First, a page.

I have been an emergency physician for over three decades. I am partially blind but have remained active doing medical mission work overseas. In December 2018, I went on a medical mission trip with another emergency physician to Thailand. Afterward, I extended my travel to explore more of Asia and make my way to Cambodia. I had heard of a charitable hospital called Sonja Kill Memorial Hospital in Kampot, Cambodia, so I wanted to visit them to see if I could be of service. However, my plans were suddenly interrupted when passing through Laos on my way there.
Explore This IssueACEP Now: Vol 40 – No 02 – February 2021
I was walking along a highway in Laos. It was dark. A semi-trailer swerved off the road and struck me. I suffered a brief loss of consciousness. I woke up in a rice paddy on my back, quadriplegic, and starving for air. Immediately, I concluded that I had severed my spinal cord at a high level. I was ready to die as I stared at the beautiful moon and stars. What actually had happened was that I fractured my C4 and C5 and my spinal cord was in “shock.” I passed out from asphyxia.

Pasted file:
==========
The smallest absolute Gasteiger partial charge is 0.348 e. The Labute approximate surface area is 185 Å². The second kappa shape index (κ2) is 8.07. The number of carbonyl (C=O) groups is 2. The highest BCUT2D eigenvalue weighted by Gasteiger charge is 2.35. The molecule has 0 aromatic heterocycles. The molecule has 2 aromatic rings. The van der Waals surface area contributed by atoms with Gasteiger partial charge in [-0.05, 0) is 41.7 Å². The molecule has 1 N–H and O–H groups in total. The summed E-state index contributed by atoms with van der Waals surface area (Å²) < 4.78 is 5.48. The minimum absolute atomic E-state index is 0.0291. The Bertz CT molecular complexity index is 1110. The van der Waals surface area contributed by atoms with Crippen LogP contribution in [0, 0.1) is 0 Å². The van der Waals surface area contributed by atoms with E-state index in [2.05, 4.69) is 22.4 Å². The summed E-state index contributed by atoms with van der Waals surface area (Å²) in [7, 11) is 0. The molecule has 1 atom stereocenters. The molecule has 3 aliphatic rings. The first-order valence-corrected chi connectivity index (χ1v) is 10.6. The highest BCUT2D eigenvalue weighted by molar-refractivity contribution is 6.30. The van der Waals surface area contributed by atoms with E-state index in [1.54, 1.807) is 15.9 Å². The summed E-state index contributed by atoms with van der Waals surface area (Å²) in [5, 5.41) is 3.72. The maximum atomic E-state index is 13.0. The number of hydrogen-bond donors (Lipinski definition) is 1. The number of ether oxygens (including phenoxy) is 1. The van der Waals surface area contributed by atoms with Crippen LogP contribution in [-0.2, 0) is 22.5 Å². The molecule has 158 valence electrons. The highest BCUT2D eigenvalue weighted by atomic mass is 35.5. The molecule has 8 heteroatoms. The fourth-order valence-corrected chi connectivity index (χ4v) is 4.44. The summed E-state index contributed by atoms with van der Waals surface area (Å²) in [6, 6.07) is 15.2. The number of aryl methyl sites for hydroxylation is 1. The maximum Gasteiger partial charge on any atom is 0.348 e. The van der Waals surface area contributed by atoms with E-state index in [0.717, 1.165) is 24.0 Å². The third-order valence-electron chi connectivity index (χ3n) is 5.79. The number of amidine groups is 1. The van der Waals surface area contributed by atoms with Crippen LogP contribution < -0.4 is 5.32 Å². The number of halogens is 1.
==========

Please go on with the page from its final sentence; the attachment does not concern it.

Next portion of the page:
When I regained consciousness, I knew I was in critical condition. I was in severe pain and desperately struggling to breathe. I took a few moments to do a secondary survey on myself. I had an open fracture of my left lower extremity, broken neck (which turned out to be teardrop fractures at C4 and C5), several rib fractures, a hemopneumothorax, an exploded right shoulder, and paralyzed right upper extremity. I could taste blood, but other than facial abrasions and swelling, my cranium seemed intact. I had abdomen pain, but on exam, I was soft and not peritoneal. I was still cognitively intact. I realized if I were to have a chance of survival, I would need help. But nobody was there.
It took what seemed like forever to crawl back to the highway. The passersby would not stop. After about 20 minutes lying next to the highway, in plain sight, I had no option but to use myself to try to stop traffic. I crawled into oncoming traffic, hoping the drivers would see me and stop. It worked. I was scooped up and thrown in a pickup bed. I bounced my way to the nearest hospital.
The facility was not well-equipped but managed to give me the large needle I requested. I knew I at least had a pneumothorax, as subcutaneous air was accumulating around my chest and neck. I wanted to be prepared to perform an auto-thoracostomy if tension built up.
The hospital workers put me in the back of an old van, and I bounced around for four hours to the next hospital. Four hours of hell. I thought of late Sen. John McCain’s experience in a rice paddy.